THE NEW DAM AT FORT WORTH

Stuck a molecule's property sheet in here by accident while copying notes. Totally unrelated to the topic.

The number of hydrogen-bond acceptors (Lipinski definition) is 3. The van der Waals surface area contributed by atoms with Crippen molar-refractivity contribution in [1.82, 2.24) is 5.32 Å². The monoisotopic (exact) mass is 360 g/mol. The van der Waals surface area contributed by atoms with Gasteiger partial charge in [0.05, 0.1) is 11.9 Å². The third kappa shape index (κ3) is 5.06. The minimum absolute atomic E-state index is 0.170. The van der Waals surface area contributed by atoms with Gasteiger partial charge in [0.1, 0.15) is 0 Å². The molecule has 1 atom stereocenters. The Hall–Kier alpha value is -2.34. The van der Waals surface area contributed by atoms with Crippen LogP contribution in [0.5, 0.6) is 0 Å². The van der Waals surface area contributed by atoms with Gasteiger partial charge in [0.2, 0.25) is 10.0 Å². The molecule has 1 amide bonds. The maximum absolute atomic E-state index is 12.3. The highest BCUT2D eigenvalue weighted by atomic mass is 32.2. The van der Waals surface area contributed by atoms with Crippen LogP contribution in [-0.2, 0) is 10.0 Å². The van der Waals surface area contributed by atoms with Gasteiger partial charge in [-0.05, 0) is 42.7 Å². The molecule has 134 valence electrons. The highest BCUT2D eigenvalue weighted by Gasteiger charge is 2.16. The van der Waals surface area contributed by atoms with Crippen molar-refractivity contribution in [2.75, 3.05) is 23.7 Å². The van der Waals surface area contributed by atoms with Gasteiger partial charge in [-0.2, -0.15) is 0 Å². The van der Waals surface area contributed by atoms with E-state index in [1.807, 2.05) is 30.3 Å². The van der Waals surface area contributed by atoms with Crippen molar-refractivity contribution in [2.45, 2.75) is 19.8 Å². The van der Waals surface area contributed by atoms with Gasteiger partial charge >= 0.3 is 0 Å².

The completion of the West Fork Dam of the Fort Worth, Tex., water system, on the Trinity River, means a largely increased water supply affording an abundance of water for the city’s manufacturing needs. Fort Worth has drawn its water supply from the Paluxy and Trinity sands of the upper cretaceous formation by deep wells, the Paluxy sands being reached at a depth of 160 to 200 feet in the low lands along the Trinity River, and the Trinity sands at the deptli of 900 to 1,000 feet. A limited quantity of water is drawn from the Glen Rose sands, lying between the others named, where the casings are perforated. Supplementing the artesian water supply the city water works department has three small masonry dams in the channel of the Clear Fork, which joins the West Fork of the Trinity River at Fort Worth, these dams being one, six and eight miles west of the city, respectively. All of the city wells and some of the private wells, of which there are about 250 tapping the same sands, arc pumped by direct air lift, this entailing a great expense. Municipal well groups have furnished from 5,000,000 to 6,000,000 gallons of water daily and the probable supply from the private wells is about the same quantity. With a view to economy and insuring a permanent supply of water, that should provide for the present and forecast as far as possible the future demands, the city government, in 1910, ordered a comprehensive survey of the water supply conditions by a board of engineers. Early in 1911 the board recommended an impounding and storage reservoir on the West Fork, the main branch of the Trinity, the site of the dam being six miles, air line, from the city, with a drainage area above the dam site of 1,800 square miles. Mr. Hawley in a minority report advocated a reservoir on the Clear Fork. Upon the adoption of the majority report the same board of engineers was retained to design and supervise the construction of the reservoir and its appurtenances. Work was begun under contract by a construction company in November, 1911. In April, 1913, the city took it over, and the dam was completed by October, 1914. The earthen embankment portion of the dam is on a one on three slope on the water face and two on one on the other face, with a top 50 feet wide. The top of the embankment is 621 feet above sea level; the crest of the spillway is at an elevation of 609 feet, giving a free waterway of 12 by 700 feet. That is located on a rock base. All masonry is gravel concrete. The water face is partly riprapped and partly concrete lined. A reinforced concrete gravity conduit, 48 inches in diameter for three miles and 36 inches for three and a half miles delivers water to the filtration plant at the main pumping station plant. There are three special construction inverted river crossing syphons; conduit of the Parmlev type of reinforced concrete, four feet joints. The filtration plant was completed in January, 1912, and is in successful use whenever river water is supplied in the mains for domestic use in place of the artesian water. The length of dam is 3,370 feet, of which 724 feet is concrete; height of dam 74 feet, acres covered, over 4,000; cost, completed, including the conduit, will be all of $1,500,000. Concrete wings protect the earthen portion of the dam and these extend 200 feet below the dam to obviate danger of undermining by backwash or eddies. The outline of the shore of the reservoir, which has been named Lake Worth, is irregular and the depth is variable with shelving banks in some places and precipitous banks in others. But few cross sections of the reservoir, above the dam, were made.